Delacroix described this composition: "Left-hand picture. Jacob Wrestling with the Angel. Jacob is bringing the flocks and other gifts by which he hopes to assuage the ire of his brother Esau.
A stranger appears who stops him and engages him in a stubborn struggle, which ends only when Jacob, wounded in the tendon of the thigh by his opponent, is made powerless. This struggle is
regarded, by Holy Scripture, as a sign of the ordeals that God sometimes visits upon his chosen ones."
The composition is in striking contrast to The Expulsion of Heliodorus. Far from limiting himself to the pictorial representation - splendid as it be - of a Biblical incident (Genesis XXXII, 24-32), Delacroix takes it and raises it to the highest level of spirituality. He deliberately overlooks everything that may appear anecdotal in order to give full value to the true subject: the confrontation of man and God in one of the most beautiful landscapes ever to come from the artist's brush. In its fully vibrating color reflections, it directly anticipates the art of Corot and already contains the seed of some of the principles of Impressionism. Springing from a hummock, two large live and flourishing oaks symbolize calm strength - that of the angel - and throw the mystery of their centuries-old shadow over the scene. Treated with a rich and varied palette, the subtly graduated greens of the foliage allow a vaporous golden light to filter through like dawn and be concentrated on the two figures.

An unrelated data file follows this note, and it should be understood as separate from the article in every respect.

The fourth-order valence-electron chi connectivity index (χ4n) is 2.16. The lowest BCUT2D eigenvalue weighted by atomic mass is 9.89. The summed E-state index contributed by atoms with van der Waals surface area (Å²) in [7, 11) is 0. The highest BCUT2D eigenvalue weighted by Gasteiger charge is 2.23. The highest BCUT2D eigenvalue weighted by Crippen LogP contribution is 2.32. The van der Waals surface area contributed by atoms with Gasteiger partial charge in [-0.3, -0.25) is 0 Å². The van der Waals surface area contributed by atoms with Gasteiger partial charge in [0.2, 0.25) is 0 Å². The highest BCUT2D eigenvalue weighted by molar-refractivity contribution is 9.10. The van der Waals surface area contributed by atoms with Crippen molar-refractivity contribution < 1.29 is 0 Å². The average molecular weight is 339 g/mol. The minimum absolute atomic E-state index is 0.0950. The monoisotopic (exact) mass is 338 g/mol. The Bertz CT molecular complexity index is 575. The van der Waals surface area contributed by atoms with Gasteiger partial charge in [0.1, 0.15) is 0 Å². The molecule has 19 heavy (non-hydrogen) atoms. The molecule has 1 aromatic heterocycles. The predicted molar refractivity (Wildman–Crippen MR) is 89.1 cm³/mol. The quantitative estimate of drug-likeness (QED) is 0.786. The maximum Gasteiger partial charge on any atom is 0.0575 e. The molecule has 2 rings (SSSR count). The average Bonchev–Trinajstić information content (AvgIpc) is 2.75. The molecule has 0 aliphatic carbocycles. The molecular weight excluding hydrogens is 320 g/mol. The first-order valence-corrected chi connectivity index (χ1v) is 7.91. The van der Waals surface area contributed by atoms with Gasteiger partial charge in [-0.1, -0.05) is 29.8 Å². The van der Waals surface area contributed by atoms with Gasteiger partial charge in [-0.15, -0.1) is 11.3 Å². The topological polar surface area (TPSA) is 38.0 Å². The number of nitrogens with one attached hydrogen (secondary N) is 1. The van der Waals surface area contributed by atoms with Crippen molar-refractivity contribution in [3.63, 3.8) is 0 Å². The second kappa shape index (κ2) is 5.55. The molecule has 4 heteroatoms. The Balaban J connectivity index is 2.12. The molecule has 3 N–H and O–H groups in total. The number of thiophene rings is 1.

On the formal plane, the kinship to Michelangelo is obvious here in the powerful build of Jacob, whose heavy physical presence contrasts with the dancing lightness of the angel.
Showing fewer reservations than for The Expulsion of Heliodorus, the critics were almost unanimous in praising this masterpiece and especially in recognizing the beauty of the landscape.